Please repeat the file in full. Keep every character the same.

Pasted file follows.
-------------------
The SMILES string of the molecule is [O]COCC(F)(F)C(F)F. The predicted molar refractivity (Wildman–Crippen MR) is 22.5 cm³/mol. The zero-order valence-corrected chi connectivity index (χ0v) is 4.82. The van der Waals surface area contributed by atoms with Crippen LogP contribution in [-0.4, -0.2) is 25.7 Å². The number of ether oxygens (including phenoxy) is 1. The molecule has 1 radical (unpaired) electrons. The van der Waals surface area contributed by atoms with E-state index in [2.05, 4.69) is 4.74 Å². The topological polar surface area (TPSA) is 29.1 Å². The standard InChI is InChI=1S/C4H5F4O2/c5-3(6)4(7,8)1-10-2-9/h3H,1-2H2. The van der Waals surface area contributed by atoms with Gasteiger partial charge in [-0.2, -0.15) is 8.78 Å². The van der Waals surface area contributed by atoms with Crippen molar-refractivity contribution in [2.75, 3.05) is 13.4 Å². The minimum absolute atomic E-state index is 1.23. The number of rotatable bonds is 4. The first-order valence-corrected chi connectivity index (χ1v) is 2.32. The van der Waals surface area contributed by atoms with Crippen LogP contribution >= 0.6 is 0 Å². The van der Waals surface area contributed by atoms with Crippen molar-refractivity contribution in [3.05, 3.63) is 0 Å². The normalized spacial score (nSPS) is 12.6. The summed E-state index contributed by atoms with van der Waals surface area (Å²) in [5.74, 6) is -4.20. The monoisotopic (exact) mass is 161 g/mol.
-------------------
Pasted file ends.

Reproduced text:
The SMILES string of the molecule is [O]COCC(F)(F)C(F)F. The predicted molar refractivity (Wildman–Crippen MR) is 22.5 cm³/mol. The zero-order valence-corrected chi connectivity index (χ0v) is 4.82. The van der Waals surface area contributed by atoms with Crippen LogP contribution in [-0.4, -0.2) is 25.7 Å². The number of ether oxygens (including phenoxy) is 1. The molecule has 1 radical (unpaired) electrons. The van der Waals surface area contributed by atoms with E-state index in [2.05, 4.69) is 4.74 Å². The topological polar surface area (TPSA) is 29.1 Å². The standard InChI is InChI=1S/C4H5F4O2/c5-3(6)4(7,8)1-10-2-9/h3H,1-2H2. The van der Waals surface area contributed by atoms with Gasteiger partial charge in [-0.2, -0.15) is 8.78 Å². The van der Waals surface area contributed by atoms with Crippen molar-refractivity contribution in [2.75, 3.05) is 13.4 Å². The minimum absolute atomic E-state index is 1.23. The number of rotatable bonds is 4. The first-order valence-corrected chi connectivity index (χ1v) is 2.32. The van der Waals surface area contributed by atoms with Crippen LogP contribution >= 0.6 is 0 Å². The van der Waals surface area contributed by atoms with Crippen molar-refractivity contribution in [3.05, 3.63) is 0 Å². The normalized spacial score (nSPS) is 12.6. The summed E-state index contributed by atoms with van der Waals surface area (Å²) in [5.74, 6) is -4.20. The monoisotopic (exact) mass is 161 g/mol.